How Does M1 Finance Make Any Money?


How Does M1 Finance Make Money?

Times have changed, and investing in the stock market is not the same as it was 10 years ago. The rise of the robo advisor and algorithm-based trading have taken the brokerage industry by storm. One of the most established examples being M1 Finance.

M1 Finance has an offer that on the surface might seem too good to be true. First of all, they offer commission-free trading. Second of all, the minimum account balance is just $100. Is M1 Finance operating as a charity? Not quite. M1 Finance makes money in a variety of different ways. We will discuss exactly how they do in this article.

When M1 Finance first started, they charged a fee to investors. It has been over a year now since they have opted for a 100% free approach instead. M1 Finance decided it made more sense for them to make money in different, more creative ways instead of just charging investors a fee or placing commissions on trades.

It is essential to remember as well that M1 Finance operates a very lean business. They do not have any brick and mortar locations like you might see with Charles Schwab or some of the other brokerages out there. They also handle all communications electronically, which significantly cuts down on costs.

So, here is how they make money:

First, M1 Borrow.

M1 Finance makes money in a couple of different ways. The first way that M1 Finance makes money is by offering a feature known as M1 Borrow.

The first way M1 Finance makes money is by offering M1 Borrow.
M1 Finance investing app

M1 Borrow allows investors to take out a portfolio line of credit. Your investments in your M1 Finance account serve as the collateral. M1 Borrow allows you to borrow up to 35% of your M1 Finance account balance at an interest rate that varies. Primarily, M1 Finance extends a loan to you, and in return, if you do not pay it back, they can sell your investments to cover the loan. The risk of M1 Finance is relatively low, so this is easy money.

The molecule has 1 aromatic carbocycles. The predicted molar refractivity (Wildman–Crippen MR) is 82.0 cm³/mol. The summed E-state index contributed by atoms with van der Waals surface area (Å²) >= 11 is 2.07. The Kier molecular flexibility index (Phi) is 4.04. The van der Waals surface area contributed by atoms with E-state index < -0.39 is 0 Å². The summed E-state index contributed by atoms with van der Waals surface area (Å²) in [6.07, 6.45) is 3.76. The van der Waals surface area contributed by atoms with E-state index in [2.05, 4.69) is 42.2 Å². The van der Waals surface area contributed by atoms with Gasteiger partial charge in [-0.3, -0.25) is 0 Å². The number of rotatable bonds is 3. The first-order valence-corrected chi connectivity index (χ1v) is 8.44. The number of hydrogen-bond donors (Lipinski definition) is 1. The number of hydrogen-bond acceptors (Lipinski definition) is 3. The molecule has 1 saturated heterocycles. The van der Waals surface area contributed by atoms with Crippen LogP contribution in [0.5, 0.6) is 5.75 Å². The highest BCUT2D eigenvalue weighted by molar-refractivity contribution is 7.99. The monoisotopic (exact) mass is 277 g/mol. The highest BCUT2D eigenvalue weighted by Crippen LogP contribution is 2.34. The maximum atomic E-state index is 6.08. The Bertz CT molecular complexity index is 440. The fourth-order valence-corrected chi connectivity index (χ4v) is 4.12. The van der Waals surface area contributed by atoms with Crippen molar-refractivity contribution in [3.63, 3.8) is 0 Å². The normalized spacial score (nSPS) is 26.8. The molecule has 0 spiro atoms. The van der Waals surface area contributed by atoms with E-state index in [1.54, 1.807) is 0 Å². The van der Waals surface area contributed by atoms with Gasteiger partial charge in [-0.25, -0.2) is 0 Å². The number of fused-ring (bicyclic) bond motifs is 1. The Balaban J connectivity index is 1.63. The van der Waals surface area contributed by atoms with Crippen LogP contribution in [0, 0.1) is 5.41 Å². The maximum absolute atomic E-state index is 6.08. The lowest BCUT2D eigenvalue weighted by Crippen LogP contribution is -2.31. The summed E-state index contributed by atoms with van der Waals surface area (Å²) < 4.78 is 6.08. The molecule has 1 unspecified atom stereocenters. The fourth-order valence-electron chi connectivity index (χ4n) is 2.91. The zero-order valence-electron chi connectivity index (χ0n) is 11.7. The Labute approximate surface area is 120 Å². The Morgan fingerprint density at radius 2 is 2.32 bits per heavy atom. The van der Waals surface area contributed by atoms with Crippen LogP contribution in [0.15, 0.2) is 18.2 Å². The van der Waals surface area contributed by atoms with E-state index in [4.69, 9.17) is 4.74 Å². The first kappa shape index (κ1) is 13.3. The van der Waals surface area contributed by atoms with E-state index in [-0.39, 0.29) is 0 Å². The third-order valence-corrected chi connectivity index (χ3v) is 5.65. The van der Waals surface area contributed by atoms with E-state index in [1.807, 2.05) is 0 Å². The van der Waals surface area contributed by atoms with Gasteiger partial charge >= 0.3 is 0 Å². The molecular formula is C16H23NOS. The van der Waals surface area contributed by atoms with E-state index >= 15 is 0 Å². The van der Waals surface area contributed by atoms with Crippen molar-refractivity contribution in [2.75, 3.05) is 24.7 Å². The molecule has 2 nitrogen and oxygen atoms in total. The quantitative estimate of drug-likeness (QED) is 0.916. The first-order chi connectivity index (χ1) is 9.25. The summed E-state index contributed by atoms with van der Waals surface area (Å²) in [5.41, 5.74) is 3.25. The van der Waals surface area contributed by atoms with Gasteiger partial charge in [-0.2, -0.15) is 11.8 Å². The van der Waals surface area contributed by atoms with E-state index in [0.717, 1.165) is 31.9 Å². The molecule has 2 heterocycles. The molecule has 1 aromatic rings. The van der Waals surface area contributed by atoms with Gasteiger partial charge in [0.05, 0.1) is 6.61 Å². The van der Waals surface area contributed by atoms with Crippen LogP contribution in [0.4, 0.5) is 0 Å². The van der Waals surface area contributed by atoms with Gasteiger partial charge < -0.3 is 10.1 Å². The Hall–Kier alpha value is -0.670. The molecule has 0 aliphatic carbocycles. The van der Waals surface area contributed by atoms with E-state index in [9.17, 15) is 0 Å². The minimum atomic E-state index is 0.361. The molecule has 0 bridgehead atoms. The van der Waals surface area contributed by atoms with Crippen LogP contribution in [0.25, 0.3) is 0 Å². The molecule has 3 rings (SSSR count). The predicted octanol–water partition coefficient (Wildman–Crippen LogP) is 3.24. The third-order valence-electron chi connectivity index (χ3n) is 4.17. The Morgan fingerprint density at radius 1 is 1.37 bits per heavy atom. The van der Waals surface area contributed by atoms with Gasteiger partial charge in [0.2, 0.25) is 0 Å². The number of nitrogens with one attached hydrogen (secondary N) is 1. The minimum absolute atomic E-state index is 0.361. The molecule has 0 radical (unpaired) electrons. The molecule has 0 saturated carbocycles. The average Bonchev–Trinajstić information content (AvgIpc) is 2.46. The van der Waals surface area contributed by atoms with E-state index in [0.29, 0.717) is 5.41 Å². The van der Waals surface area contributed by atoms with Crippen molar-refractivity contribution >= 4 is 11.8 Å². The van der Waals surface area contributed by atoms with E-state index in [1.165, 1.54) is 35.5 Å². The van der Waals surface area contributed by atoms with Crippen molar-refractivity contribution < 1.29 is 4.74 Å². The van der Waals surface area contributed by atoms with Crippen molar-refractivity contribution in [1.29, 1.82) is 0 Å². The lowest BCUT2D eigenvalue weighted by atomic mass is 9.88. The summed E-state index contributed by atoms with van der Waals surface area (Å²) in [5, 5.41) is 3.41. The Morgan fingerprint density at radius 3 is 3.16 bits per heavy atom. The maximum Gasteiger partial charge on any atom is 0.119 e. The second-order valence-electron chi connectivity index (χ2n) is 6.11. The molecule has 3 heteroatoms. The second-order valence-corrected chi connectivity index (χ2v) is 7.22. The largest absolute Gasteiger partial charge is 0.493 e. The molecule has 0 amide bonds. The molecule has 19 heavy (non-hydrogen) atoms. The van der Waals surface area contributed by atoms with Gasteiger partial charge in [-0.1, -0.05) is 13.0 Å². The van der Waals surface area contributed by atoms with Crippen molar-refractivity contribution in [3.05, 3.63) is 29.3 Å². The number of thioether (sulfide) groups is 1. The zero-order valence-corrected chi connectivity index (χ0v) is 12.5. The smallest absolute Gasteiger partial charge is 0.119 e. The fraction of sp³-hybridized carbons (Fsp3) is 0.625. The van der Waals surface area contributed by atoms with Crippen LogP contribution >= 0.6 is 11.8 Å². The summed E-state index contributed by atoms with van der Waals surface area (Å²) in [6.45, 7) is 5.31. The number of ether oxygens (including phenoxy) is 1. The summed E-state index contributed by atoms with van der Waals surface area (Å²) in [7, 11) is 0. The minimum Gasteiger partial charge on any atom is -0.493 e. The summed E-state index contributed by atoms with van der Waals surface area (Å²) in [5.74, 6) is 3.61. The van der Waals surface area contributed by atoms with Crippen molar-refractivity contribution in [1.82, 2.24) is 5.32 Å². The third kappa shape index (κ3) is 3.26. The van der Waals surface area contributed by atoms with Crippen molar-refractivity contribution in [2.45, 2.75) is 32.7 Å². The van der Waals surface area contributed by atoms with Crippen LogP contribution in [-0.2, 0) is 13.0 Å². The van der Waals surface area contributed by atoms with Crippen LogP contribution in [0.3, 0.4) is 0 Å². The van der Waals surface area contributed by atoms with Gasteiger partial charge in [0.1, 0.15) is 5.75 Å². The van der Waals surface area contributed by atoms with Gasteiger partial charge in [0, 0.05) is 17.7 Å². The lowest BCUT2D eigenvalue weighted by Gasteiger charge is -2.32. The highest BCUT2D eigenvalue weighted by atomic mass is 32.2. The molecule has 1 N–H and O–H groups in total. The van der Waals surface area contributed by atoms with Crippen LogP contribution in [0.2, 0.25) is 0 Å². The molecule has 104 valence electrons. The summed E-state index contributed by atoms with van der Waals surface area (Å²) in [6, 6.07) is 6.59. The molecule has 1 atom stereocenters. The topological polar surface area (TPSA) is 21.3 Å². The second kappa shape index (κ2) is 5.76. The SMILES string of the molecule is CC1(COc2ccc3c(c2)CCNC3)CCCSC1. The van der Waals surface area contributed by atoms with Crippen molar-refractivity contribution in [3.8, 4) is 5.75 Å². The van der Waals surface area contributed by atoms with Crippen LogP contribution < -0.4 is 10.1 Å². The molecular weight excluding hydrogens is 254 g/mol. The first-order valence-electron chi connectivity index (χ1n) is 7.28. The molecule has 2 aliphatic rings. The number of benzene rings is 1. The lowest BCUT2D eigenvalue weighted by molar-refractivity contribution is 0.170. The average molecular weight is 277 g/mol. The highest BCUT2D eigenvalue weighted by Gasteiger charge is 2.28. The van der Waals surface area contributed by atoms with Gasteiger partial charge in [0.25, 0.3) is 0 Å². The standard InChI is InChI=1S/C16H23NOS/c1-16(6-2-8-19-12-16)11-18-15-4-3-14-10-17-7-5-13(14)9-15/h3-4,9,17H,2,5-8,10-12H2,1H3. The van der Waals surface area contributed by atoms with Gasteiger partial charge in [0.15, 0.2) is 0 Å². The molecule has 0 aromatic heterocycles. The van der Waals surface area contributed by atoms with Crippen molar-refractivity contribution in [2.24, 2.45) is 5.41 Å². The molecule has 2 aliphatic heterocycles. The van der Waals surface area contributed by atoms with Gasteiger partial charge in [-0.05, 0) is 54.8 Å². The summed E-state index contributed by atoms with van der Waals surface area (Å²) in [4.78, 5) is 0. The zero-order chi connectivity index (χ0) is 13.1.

Second, lending shares to short sellers.

Short sellers are borrowing shares to bet against them. Short selling is a relatively complicated subject, and that is a topic for another article. However, M1 Finance can loan shares held by investors to short sellers and profit from doing this.

According to their site, M1 Finance lends out less than 5% of the total securities held within the platform to mitigate risk. When shares are loaned to short sellers, interest is paid to the lender who is, in this case, M1 Finance.

Third, uninvested cash in your account.

You know that cash sitting in your investment account? Depending on what brokerage you are using, you may or may not be earning interest on it. Free investing platforms like M1 Finance do not offer interest on the cash in your account. Instead of charging investors fees, they loan out the cash balance to banks and collect interest in the process.

Fourth, directing order flow

Brokerage accounts like M1 Finance can receive commission or compensation for directing orders to different parties for execution. The brokerage receives a small payment for directing the order to various parties.

Fifth, M1 Spend.

Recently, M1 Finance rolled out a new feature called M1 Spend. It is a checking account and debit card that integrates directly with your M1 Finance account. They offer a free version of this as well as a paid version called M1 Plus. There are three ways that M1 Finance can make money through M1 Spend:

  1. M1 Finance earns interest on the cash balance held within the M1 Spend checking account, similar to cash held within the brokerage account.
  2. For those interested in the added benefits, M1 Plus comes for $125 per year.
  3. M1 Finance receives interchange fees from merchants when you use your M1 Spend or M1 Plus debit card.

Between these methods, M1 Finance can make money and offer a brilliant investing platform completely free. Overall, we believe M1 Finance is a great platform, and the fact that they are free makes them even better. Instead of charging commissions and fees like other brokerages out there, M1 Finance found creative ways to make money.


    Investing Simple is affiliated with M1 Finance. This relationship does not influence our opinion on this platform.


  1. There is no mention on fill price. Is it possible that bid and ask prices are not as good as on regular brokerage platforms with level 2 screens?
    Has anyone tested execution prices on M1 vs other platforms?


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